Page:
Handling [super init] returning nil

  • In Apple's Concepts in Objective-C Programming discussing Issues with Initializers there is this code snippet

    id anObject = [[MyClass alloc] init];
    if (anObject) {
      [anObject doSOmething];
      // more messages…
    } else {
      // handle error
    }

    All the code I Googled does not address the nil case in an error handling way. What one sees is mostly just returning nil.

    In the interest of writing correct code I am curious to know the norm for handling such an error?

    Use NSAssert and/or assert and friends?
    Just log it?
    Put up a Dialog ?

    TIA for your thoughts.

    Peter
  • On May 29, 2013, at 9:36 AM, Peter Teeson <pteeson...> wrote:

    > In Apple's Concepts in Objective-C Programming discussing Issues with Initializers there is this code snippet
    >
    > id anObject = [[MyClass alloc] init];
    > if (anObject) {
    > [anObject doSOmething];
    > // more messages…
    > } else {
    > // handle error
    > }
    >
    > All the code I Googled does not address the nil case in an error handling way. What one sees is mostly just returning nil.
    >
    > In the interest of writing correct code I am curious to know the norm for handling such an error?

    Generally the reason why you see so little handling of this error is that both its handling is context dependent, and that handling it may be in fact impossible.

    Assuming the best case, an -init method returns nil because there is some error that prevents the object from being initialized, the proper course of handling it is going to be entirely application dependent. If that object represents a download you might alert the user that the download is impossible. If it represented a file on disk, you might just create the file and continue on instead. And so on. Hence why it is hard to tell you what to do with the error.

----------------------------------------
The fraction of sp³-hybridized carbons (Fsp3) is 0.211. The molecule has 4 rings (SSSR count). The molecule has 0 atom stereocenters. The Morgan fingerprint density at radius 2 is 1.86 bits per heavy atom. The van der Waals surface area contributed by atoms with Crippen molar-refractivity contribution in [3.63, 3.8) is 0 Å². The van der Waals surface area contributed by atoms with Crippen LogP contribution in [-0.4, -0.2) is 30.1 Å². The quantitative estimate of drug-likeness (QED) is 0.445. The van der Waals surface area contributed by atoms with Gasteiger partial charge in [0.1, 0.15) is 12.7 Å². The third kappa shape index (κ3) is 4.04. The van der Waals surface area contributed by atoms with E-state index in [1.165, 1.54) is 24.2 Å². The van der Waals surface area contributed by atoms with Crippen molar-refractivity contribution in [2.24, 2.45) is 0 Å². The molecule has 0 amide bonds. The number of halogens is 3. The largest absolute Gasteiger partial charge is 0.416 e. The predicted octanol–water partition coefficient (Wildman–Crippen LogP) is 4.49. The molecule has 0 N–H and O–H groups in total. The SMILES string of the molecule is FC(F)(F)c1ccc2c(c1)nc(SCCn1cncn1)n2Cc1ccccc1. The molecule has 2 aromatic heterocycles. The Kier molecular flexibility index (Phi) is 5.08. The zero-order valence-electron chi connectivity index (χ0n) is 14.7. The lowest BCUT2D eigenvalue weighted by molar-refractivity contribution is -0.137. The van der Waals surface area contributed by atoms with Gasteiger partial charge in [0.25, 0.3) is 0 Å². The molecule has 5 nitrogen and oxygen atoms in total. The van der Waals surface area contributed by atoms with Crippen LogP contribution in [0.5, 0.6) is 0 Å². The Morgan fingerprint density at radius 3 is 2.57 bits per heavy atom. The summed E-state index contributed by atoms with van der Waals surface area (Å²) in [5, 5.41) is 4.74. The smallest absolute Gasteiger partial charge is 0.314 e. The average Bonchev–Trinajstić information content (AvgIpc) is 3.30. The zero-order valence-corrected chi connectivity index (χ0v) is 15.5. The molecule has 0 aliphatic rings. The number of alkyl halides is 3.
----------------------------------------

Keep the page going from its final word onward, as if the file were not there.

On the other hand, the worst case is that +alloc returned nil because there is no memory left in your address space. More than likely your application will crash soon trying to do just about anything.

    Typically in cases where there is a possibility for failure that can be recovered from, an NSError object is returned (typically as an additional parameter). If you search for methods that use NSError you'll find copious examples of this. But again how you actually handle the error is entirely context dependent.
    --
    David Duncan
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